Don Mills LRT Open House (Updated)

The first of the Don Mills LRT Environmental Assessment open houses came to my neighbourhood at Rosedale Heights School, and I dropped by to see where the project is headed.  The crowd was modest compared to the well-attended music and arts fair the school was holding just down the hall.

The Don Mills study is an odd duck having evolved out of the Don Valley Corridor study that, in turn, was triggered by a hare-brained scheme to widen the Don Valley Parkway for BRT.  Some of the alignment options are leftovers from the earlier study.

Update:  The presentation materials are now available on the project website.

The Route and Alignment Options

The study covers the area between Steeles and the Bloor/Danforth Subway.  One minor alignment question is how to get around the Don Mills “peanut” between Sheppard and Finch, but the big debate will come at the south end of the line.

Like the Don Mills bus, the LRT route turns west through Thorncliffe Park to Overlea and Millwood, the north end of the Leaside bridge.  At this point, there are three major options, two of which have sub-options.

  • South across the Leaside bridge, then down Pape Avenue to Pape Station
  • South across the Leaside bridge, then down Pape to O’Connor, then west and south via Broadview to Broadview Station
  • North on Millwood to Redway Road (just below the CPR overpass), then west to Bayview (this alignment does not exist today as a continuous road), south via Bayview to the DVP interchange and then by some magical route to Castle Frank Station.  (This option, as BRT, was the original inspiration for the Swan Boat proposal.)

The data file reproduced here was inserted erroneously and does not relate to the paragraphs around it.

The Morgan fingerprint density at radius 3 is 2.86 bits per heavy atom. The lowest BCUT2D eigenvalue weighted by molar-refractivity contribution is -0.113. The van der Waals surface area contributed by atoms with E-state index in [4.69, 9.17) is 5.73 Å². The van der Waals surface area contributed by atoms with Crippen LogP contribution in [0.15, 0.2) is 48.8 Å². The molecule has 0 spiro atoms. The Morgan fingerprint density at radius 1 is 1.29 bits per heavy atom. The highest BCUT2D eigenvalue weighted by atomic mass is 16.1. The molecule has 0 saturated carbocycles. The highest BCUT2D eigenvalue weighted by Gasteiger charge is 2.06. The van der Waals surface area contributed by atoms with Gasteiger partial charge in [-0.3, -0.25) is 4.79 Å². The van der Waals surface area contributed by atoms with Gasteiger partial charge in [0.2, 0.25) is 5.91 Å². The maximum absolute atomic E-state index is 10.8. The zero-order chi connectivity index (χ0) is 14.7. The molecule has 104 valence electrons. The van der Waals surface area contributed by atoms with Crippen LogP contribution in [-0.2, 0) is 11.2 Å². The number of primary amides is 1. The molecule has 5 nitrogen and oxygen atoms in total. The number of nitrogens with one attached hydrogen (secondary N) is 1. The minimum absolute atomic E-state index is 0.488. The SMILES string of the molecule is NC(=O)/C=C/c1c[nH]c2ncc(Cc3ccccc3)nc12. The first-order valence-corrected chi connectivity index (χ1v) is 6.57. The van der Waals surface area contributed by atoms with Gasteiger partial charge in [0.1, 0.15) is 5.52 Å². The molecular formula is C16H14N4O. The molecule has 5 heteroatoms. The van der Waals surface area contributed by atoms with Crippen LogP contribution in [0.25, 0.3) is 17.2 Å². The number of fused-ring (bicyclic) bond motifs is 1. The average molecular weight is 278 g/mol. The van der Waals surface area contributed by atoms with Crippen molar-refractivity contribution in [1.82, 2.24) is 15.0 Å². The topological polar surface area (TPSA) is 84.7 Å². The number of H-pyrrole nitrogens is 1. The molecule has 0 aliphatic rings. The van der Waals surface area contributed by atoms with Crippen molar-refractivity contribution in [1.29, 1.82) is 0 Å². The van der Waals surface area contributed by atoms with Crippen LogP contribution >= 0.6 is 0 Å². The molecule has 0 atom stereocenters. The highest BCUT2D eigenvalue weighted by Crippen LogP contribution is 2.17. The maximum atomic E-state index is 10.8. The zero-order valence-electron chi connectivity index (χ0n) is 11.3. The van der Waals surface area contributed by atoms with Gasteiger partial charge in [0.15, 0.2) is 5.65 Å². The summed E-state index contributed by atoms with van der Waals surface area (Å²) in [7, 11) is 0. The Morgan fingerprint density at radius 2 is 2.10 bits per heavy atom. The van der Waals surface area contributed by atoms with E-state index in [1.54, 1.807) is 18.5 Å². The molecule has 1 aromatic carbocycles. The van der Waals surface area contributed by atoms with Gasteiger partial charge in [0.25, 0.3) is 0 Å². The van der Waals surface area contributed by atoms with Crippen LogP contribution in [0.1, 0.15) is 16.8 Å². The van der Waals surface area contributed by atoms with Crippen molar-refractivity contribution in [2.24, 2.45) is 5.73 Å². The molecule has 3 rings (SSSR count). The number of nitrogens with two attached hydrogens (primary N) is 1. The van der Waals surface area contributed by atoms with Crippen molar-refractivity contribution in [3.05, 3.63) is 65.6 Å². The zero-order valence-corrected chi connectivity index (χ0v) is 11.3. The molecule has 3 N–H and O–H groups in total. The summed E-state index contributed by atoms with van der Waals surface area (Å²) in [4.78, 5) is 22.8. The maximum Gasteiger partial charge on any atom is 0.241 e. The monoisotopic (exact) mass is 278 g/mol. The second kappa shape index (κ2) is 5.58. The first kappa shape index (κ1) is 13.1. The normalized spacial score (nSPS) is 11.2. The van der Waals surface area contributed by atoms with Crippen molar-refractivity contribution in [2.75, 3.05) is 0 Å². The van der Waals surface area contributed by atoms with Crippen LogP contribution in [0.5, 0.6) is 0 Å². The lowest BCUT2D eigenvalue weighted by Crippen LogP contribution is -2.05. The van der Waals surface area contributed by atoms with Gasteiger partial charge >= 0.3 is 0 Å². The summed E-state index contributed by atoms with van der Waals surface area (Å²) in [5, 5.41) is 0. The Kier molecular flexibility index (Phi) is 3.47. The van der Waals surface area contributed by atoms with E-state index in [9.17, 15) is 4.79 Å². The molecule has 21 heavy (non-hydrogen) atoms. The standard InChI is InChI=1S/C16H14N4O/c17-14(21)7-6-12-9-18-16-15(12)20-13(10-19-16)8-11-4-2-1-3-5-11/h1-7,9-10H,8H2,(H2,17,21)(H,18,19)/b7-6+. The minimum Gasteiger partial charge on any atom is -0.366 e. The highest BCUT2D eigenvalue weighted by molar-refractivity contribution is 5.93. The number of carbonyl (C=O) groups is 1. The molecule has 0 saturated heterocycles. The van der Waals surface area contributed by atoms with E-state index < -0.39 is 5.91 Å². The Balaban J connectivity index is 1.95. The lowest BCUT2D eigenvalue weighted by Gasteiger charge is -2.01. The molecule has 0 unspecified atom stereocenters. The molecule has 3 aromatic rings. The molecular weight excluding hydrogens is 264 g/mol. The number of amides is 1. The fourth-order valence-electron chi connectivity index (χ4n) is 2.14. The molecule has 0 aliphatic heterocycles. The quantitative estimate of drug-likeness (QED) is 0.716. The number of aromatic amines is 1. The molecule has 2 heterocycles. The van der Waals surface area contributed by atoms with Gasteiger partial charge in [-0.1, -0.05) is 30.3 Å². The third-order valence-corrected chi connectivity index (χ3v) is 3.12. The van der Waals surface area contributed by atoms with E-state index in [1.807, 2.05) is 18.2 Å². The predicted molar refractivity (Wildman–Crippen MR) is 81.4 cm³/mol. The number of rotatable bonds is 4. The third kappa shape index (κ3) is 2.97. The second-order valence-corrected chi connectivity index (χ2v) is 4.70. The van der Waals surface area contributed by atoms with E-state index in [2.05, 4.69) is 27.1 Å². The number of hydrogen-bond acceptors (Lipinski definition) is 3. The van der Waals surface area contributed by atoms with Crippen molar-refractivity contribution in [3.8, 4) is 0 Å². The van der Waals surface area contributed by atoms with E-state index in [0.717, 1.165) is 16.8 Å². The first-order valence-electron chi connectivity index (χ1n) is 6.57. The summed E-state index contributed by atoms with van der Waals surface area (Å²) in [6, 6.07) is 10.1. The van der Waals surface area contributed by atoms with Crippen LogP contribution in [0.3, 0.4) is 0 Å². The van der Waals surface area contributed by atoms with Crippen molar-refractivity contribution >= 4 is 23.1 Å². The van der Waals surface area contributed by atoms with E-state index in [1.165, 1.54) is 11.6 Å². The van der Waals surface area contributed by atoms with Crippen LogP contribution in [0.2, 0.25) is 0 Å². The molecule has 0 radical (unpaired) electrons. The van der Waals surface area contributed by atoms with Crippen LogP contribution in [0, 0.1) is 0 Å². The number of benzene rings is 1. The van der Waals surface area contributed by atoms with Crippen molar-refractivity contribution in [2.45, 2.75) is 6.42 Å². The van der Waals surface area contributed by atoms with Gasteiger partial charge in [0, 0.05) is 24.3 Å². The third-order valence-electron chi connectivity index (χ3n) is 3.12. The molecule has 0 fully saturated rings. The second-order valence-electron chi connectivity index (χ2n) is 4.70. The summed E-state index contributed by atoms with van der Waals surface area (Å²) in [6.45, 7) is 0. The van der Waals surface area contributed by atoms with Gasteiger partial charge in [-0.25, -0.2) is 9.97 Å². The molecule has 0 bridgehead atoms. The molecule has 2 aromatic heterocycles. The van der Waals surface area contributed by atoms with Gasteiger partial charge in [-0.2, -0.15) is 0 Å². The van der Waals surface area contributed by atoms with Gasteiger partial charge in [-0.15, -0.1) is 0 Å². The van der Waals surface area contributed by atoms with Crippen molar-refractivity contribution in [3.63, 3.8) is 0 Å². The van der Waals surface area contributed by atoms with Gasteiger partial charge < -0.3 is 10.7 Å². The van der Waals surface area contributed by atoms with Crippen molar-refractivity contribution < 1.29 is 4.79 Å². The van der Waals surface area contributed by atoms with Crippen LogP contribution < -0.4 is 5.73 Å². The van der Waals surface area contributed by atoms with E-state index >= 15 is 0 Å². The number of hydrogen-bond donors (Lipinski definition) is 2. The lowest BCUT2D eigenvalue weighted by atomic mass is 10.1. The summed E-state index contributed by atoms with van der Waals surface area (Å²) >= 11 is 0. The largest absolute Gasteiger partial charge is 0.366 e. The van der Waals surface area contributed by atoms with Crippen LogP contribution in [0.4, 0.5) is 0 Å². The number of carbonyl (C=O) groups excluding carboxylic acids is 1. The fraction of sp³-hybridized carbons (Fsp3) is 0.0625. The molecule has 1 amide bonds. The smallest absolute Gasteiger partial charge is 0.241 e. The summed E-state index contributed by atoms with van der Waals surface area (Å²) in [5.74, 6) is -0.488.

Both southern options have surface, shallow tunnel and deep tunnel variants.

The surface options are laughable because there is simply no room on either Pape or Broadview, both 4-lane streets with no room for expansion.  A drawing superimposing an LRT right-of-way on a typical street shows auto traffic where there are now sidewalks.  As the presentation drolly puts it, there would be some property requirement impacts to build this.  Yes, destroy a neighbourhood to save it with improved transit.  Just imagine the standard TTC LRT layout shoehorned into Queen Street West.

The shallow tunnel (cut and cover) has the most impact during construction because it would basically close the road while the tunnel was built very much like scenes on Yonge Street in the early 1950s.  The deep tunnel (bore) has less impact, but it costs a lot more, and makes stations more expensive.

Speaking of stations, the proposals include stops at O’Connor,  Cosburn, Mortimer and Danforth.  That’s a stop spacing matching the original Yonge subway between St. Clair and Bloor.  Needless to say, there are “property impacts” at stop locations because there must be street access.

The Broadview option has big problems at the O’Connor/Broadview corner due to curve radius constraints, and also at Pape where there is a church and cemetery on the affected northwest corner.  Some proponents of this alignment speak of continuing via the existing surface trackage down Broadview.  This presents huge challenges because we would now have suburban, Transit City cars (or trains) trying to navigate the tight geometry of the city streetcar system.

Notably absent is any discussion of two important variants:

  • Treat the line from O’Connor south as “rapid transit” and move the stops further apart.  A good argument could be made for Cosburn rather than O’Connor as it is the most densely developed east-west street and the station would be more centrally located in this part of East York.